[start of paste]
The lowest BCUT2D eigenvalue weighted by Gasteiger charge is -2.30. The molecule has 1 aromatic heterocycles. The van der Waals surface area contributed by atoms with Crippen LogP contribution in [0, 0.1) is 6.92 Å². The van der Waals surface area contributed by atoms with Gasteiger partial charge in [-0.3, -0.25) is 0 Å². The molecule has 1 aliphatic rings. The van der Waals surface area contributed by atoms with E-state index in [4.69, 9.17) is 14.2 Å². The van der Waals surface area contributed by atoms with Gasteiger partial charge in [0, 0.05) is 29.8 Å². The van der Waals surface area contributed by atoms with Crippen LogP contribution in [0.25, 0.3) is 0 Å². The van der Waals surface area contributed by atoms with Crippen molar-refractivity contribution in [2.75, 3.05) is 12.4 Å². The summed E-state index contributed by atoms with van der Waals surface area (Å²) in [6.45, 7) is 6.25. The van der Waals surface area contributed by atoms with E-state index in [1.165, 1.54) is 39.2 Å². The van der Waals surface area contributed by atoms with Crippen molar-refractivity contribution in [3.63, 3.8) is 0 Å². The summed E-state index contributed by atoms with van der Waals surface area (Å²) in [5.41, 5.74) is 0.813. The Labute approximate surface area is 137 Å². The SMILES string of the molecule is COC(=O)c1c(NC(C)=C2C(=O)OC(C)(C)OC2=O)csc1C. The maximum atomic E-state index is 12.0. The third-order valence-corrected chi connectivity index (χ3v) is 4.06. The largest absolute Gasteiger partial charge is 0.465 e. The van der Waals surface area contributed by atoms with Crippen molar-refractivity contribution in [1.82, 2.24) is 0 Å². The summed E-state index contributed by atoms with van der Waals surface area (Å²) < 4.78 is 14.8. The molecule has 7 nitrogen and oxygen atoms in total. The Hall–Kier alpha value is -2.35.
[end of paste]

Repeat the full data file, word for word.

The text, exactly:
The lowest BCUT2D eigenvalue weighted by Gasteiger charge is -2.30. The molecule has 1 aromatic heterocycles. The van der Waals surface area contributed by atoms with Crippen LogP contribution in [0, 0.1) is 6.92 Å². The van der Waals surface area contributed by atoms with Gasteiger partial charge in [-0.3, -0.25) is 0 Å². The molecule has 1 aliphatic rings. The van der Waals surface area contributed by atoms with E-state index in [4.69, 9.17) is 14.2 Å². The van der Waals surface area contributed by atoms with Gasteiger partial charge in [0, 0.05) is 29.8 Å². The van der Waals surface area contributed by atoms with Crippen LogP contribution in [0.25, 0.3) is 0 Å². The van der Waals surface area contributed by atoms with Crippen molar-refractivity contribution in [2.75, 3.05) is 12.4 Å². The summed E-state index contributed by atoms with van der Waals surface area (Å²) in [6.45, 7) is 6.25. The van der Waals surface area contributed by atoms with E-state index in [1.165, 1.54) is 39.2 Å². The van der Waals surface area contributed by atoms with Crippen molar-refractivity contribution in [3.63, 3.8) is 0 Å². The summed E-state index contributed by atoms with van der Waals surface area (Å²) in [5.41, 5.74) is 0.813. The Labute approximate surface area is 137 Å². The SMILES string of the molecule is COC(=O)c1c(NC(C)=C2C(=O)OC(C)(C)OC2=O)csc1C. The maximum atomic E-state index is 12.0. The third-order valence-corrected chi connectivity index (χ3v) is 4.06. The largest absolute Gasteiger partial charge is 0.465 e. The van der Waals surface area contributed by atoms with Crippen molar-refractivity contribution in [1.82, 2.24) is 0 Å². The summed E-state index contributed by atoms with van der Waals surface area (Å²) < 4.78 is 14.8. The molecule has 7 nitrogen and oxygen atoms in total. The Hall–Kier alpha value is -2.35.